Traudl Junge - How Adolf Hitler's Secretary remembers his boss.
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Adolf Hitler's secretary Traudl Junge lived in Australia (Article no longer available from the original source)
ADOLF Hitler's devoted secretary, who spent the final days of the Third Reich huddled with the Fuhrer in his Berlin bunker, quietly lived in Australia for several years in the 1970s and 80s after she was earlier refused permanent residency for being a Nazi sympathiser. Traudl Junge - the central character of the recent controversial movie Downfall - tried to beat the onset of depression years after World War II by starting a new life in Australia, family members and friends in Sydney and Melbourne have revealed for the first time.
Traudl Junge - Secretary who wrote Adolf Hitler's last will and testament in the bunker
Traudl Junge (born Gertraud Humps in Munich in 1920) worked as a secretary to Adolf Hitler 1943-1945. She was 22 when Hitler selected her to become his fourth, and youngest, secretary from a shortlist of 9 - hundreds of hopeful young women had applied. "After Stalingrad... We all tried to distract him, with talk about films, or gossip, anything that would take his mind off the war." She described Hitler as "very paternal", adding: "I have never understood the effect he had on all of us. Sometimes, when he went off somewhere without us, it was almost as if the air around us had become deficient... some essential element was missing... There was a vacuum."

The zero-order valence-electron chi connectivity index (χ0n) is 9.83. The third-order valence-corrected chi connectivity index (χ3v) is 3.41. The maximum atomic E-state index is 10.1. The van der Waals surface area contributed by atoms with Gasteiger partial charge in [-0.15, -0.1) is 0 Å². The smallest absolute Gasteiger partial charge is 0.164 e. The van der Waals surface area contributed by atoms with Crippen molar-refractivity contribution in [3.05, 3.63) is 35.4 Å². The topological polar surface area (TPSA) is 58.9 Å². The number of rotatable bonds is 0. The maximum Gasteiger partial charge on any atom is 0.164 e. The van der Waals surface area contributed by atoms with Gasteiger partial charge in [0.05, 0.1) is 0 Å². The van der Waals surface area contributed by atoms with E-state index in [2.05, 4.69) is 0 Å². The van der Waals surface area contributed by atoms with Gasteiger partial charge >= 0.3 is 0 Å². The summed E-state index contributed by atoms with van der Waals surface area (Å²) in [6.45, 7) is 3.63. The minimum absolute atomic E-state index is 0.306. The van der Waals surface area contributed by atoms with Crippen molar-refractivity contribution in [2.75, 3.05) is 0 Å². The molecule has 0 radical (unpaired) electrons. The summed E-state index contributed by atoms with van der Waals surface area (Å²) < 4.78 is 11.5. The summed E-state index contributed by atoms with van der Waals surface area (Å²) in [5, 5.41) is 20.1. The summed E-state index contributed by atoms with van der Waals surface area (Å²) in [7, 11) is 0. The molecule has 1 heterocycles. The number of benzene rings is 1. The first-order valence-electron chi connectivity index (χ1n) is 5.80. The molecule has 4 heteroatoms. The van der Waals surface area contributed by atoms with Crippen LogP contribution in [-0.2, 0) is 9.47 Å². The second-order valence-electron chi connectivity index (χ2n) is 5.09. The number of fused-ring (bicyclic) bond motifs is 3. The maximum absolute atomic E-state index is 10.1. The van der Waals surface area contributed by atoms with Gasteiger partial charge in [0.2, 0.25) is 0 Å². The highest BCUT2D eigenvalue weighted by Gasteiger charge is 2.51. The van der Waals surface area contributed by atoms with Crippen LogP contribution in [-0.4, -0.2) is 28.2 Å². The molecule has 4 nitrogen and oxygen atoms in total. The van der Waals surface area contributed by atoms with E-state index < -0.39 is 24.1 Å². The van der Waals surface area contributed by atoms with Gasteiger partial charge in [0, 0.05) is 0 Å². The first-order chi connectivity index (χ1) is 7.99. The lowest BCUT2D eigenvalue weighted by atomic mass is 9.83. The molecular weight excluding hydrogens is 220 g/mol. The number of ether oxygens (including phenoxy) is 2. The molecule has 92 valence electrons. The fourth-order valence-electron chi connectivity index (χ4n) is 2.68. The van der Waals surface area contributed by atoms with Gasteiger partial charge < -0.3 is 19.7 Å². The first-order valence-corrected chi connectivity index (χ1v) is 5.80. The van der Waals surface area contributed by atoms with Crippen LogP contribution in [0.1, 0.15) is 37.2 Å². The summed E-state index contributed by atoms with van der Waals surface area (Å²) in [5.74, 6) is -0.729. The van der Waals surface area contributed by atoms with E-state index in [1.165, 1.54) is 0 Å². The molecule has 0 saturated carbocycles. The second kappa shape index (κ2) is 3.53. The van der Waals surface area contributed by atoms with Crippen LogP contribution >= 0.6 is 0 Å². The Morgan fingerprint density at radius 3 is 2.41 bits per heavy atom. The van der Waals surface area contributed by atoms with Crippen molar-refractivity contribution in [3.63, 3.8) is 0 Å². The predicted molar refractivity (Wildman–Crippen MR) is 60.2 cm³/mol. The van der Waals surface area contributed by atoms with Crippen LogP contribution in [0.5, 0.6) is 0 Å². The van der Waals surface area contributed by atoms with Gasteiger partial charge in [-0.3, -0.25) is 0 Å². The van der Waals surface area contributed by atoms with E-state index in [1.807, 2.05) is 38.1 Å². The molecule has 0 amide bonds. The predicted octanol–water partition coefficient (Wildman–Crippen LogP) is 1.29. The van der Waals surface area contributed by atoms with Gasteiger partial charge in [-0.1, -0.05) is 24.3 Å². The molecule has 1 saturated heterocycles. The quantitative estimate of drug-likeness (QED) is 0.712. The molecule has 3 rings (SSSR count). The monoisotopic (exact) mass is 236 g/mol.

Kind and paternal man who passionately loved his dog
Adolf Hitler, one of the greatest mass murderers in history, is remembered by his secretary Traudl Junge as a kind and paternal man who ate little aside from mashed potato and passionately loved his dog. Hitler's greatest pleasure was when his sheepdog Blondie would jump a few centimetres higher than the last time, and he would say that going out with his dog was the most relaxing thing he could do.
Hitler's secretary Traudl Junge tells of Hitler, the friendly boss
Hitler's former secretary has given an intimate account of her "easy going" and "friendly" boss. Traudl Junge who typed Hitler's last will and testament in his Berlin bunker tells of the fascination she felt for the Nazi leader she loved working for in a book entitled To the Last Hour. It is one of the most vivid - and probably the last - first-hand accounts of his final hours from a member of his inner circle. "I have to say I was fascinated by Adolf Hitler and he was a pleasant boss and a fatherly friend," she writes. Hitler asked Ms Junge: "How are you my child? Have you had some rest? I want to dictate something." It was his final will and testament.